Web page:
Chatter of the Squirrel – The Great Divide, or Why Gabe Walls is Good For You

Read Zac Hill every Wednesday... at StarCityGames.com!
While it may shock people to hear this, Wizards’ employees do not sit enraptured at the edges of their chairs paralyzed in sheer ecstasy at the thought of handing out company dollars to random people they’ve never met before. It’s not as if being good at a card game automatically entitles you to a plethora of $40,000 checks hand-delivered to your doorstep with a smile.

(An investigation into why you, kitchen-table magician, need the so-called “Pros”)

Magic only exists today because a very clever person dreamt up Organized Play. In an alternate universe without the Pro Tour, Magic cards gather dust in attic boxes while players agonize over their army composition for the forthcoming Dragon Dice World Championships.
Craig “Der Professor” Jones.

A lot of people seem not to believe this. Most of the casual players I know view the Pro Tour, and Pros more generally, as they would a sick, nagging mother-in-law that calls the house “just to check up” all the time. It exists, they tolerate it, but wouldn’t things be amazing if somehow it could just… go away?

Today I hope to convince you that’s a very, very bad idea.

I want to get a few things out of the way first, though. I am not trying to say that somehow Pros are all that matters, that the casual player is an unnecessary relic crippling the growth of the game with his nearsightedness (or whatever). Clearly, Magic as we know it lives and dies on the back of the casual player. They buy most of the boosters, they collect most of the cards, and ultimately they compose something like 90% of the player base if not more. My assertion is that the Pro is important – vital, even – but not that he is more important. The reason I choose not to concentrate on why the casual player is so crucial is that to do so would merely be to expound upon the obvious.

Second, I don’t mean to assert that every single casual player in the world wants to punch every Pro in the face. The divide between the two communities is blurry in the first place, and to quantify the unrest that exists between the two groups in any sort of meaningful way would be beyond the scope of what I’m trying to do. In the scope of things, I don’t really know that many “casual” players personally. The e-mails I receive, however, and the forum posts I read suggest a surprising discontent towards the Pro community, a weird perception that their goal in life is to suck every iota of fun out of Magic and transmogrify it into a festival of rules-lawyering and finger-pointing. Needless to say this isn’t the case, but you’d be surprised at how broadly that attitude seems to prevail. Often, a general distaste towards the tournament scene manifests itself in militancy, and people are left wondering why the Pro Tour needs to exist in the first place. If Magic is just a game, what’s the point of all the plane-trips, the playtesting, and the payouts? Are things really better off when every good deck must be lifted off the Internet either to be played or played against, and every up-and-coming drafter must compete against MTGO and its legions of 24/7 booster draft fanatics?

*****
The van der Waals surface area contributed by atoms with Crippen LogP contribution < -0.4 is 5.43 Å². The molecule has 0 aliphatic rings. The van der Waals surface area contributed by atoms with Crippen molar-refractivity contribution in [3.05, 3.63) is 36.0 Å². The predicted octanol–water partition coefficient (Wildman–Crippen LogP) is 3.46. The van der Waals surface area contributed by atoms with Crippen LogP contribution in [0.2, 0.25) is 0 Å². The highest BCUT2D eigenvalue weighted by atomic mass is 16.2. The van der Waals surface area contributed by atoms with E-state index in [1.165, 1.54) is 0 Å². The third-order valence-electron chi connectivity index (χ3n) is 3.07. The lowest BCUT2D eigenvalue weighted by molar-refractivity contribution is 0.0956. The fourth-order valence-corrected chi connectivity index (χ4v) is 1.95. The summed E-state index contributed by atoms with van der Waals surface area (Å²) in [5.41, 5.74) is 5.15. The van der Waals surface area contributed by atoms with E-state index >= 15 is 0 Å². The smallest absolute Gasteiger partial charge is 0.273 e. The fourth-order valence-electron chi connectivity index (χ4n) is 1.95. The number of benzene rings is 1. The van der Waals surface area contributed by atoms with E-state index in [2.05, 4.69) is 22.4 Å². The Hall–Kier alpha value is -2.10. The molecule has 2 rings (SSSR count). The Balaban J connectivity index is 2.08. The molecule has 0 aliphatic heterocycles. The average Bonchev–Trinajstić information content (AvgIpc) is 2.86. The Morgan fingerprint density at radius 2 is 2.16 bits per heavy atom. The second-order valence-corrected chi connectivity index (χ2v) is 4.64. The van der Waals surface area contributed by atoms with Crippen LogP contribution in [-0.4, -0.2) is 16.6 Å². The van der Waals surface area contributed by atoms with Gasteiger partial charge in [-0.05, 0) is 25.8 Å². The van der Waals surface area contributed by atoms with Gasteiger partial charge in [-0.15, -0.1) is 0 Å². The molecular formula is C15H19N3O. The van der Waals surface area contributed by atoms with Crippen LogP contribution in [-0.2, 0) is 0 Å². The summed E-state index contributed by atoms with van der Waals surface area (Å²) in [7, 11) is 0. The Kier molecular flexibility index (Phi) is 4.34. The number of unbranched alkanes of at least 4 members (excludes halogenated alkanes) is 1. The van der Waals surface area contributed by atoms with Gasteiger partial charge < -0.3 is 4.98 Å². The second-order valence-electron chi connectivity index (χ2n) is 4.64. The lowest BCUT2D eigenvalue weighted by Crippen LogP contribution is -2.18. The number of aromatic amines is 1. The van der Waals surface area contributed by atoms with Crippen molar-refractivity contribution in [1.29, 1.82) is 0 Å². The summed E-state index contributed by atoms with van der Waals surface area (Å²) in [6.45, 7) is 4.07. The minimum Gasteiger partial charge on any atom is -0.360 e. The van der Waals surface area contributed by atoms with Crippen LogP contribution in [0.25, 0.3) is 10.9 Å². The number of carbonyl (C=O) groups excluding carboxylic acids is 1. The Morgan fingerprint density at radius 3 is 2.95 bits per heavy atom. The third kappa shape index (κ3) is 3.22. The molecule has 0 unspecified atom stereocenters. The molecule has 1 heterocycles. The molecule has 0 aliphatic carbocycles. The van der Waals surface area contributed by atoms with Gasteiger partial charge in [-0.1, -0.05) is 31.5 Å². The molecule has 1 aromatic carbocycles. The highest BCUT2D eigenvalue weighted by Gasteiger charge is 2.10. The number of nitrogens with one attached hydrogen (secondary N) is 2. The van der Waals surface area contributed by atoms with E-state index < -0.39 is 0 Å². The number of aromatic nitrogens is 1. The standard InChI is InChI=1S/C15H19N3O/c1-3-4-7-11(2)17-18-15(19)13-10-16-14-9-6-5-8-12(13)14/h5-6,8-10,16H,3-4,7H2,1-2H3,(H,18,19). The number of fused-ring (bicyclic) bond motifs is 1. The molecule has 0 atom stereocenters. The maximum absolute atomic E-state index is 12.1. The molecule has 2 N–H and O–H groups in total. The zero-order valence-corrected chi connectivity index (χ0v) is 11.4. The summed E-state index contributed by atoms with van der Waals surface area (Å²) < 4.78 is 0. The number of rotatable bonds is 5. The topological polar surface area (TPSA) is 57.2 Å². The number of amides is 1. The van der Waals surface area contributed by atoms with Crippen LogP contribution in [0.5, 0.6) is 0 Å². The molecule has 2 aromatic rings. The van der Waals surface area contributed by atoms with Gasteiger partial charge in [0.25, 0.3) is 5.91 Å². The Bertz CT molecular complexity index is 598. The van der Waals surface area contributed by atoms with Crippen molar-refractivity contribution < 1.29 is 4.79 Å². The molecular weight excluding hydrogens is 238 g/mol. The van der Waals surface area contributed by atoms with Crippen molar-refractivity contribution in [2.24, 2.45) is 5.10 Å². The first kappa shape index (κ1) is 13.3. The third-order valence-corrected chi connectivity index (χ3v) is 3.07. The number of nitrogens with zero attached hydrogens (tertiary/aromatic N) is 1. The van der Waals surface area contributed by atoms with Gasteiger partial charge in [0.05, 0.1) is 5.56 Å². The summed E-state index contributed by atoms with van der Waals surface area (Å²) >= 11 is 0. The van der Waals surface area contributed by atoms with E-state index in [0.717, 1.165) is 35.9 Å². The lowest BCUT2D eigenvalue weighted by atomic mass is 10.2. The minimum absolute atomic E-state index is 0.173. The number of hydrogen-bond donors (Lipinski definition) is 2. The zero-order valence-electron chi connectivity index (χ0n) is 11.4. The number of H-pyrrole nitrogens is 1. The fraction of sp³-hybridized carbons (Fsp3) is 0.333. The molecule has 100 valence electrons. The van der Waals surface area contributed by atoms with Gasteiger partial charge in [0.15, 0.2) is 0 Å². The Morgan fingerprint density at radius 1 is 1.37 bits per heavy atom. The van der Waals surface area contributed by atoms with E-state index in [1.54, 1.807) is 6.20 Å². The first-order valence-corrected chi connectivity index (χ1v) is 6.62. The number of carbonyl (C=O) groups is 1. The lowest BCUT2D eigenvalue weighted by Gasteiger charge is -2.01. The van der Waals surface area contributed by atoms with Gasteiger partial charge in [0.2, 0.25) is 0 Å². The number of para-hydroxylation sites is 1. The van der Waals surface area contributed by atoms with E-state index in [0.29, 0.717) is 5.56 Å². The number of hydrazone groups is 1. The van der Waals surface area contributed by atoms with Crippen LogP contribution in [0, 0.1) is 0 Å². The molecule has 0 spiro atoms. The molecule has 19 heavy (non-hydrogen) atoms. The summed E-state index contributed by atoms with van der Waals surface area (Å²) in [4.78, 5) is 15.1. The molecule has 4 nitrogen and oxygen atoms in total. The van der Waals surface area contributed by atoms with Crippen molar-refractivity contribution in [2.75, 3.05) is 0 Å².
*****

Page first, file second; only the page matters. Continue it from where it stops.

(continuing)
The short answer is, um, yes. Why, as you can imagine, is much trickier.

I’ll delve into the typical responses first before engaging in something that, I hope, will make you think a little harder.

I. Advertising, or, Cash Money Baby!

While it may shock people to hear this, Wizards’ employees do not sit enraptured at the edges of their chairs paralyzed in sheer ecstasy at the thought of handing out company dollars to random people they’ve never met before. It’s not as if being good at a card game automatically entitles you to a plethora of $40,000 checks hand-delivered to your doorstep with a smile. Yet, as has been mentioned to us before, the Pro Tour’s been around for, what, eleven and a half years now? That’s a lot of money. What’s the point?

Perhaps most importantly, the Pro Tour confirmed Magic’s legitimacy as a game. This was especially true when the whole concept of a “collectible card game” was in its infancy and people didn’t really know whether this new kind of animal was mostly skill-intensive or not. Yet it only took about two years for a repeat PT Champion to be crowned, proving once and for all that this was a game that rewarded ability, preparation, and hard work. Now, as a casual player, you may not be all that concerned with how skill-intensive the game truly is. But I remember back before I played competitively, it was still a great feeling to invent some sort of crazy combo deck that one-in-ten games managed to put together its engine and obliterate everybody at the table at once. For that feeling to matter, though, it’s got to be established that winning a game is real, that you’ve done something right.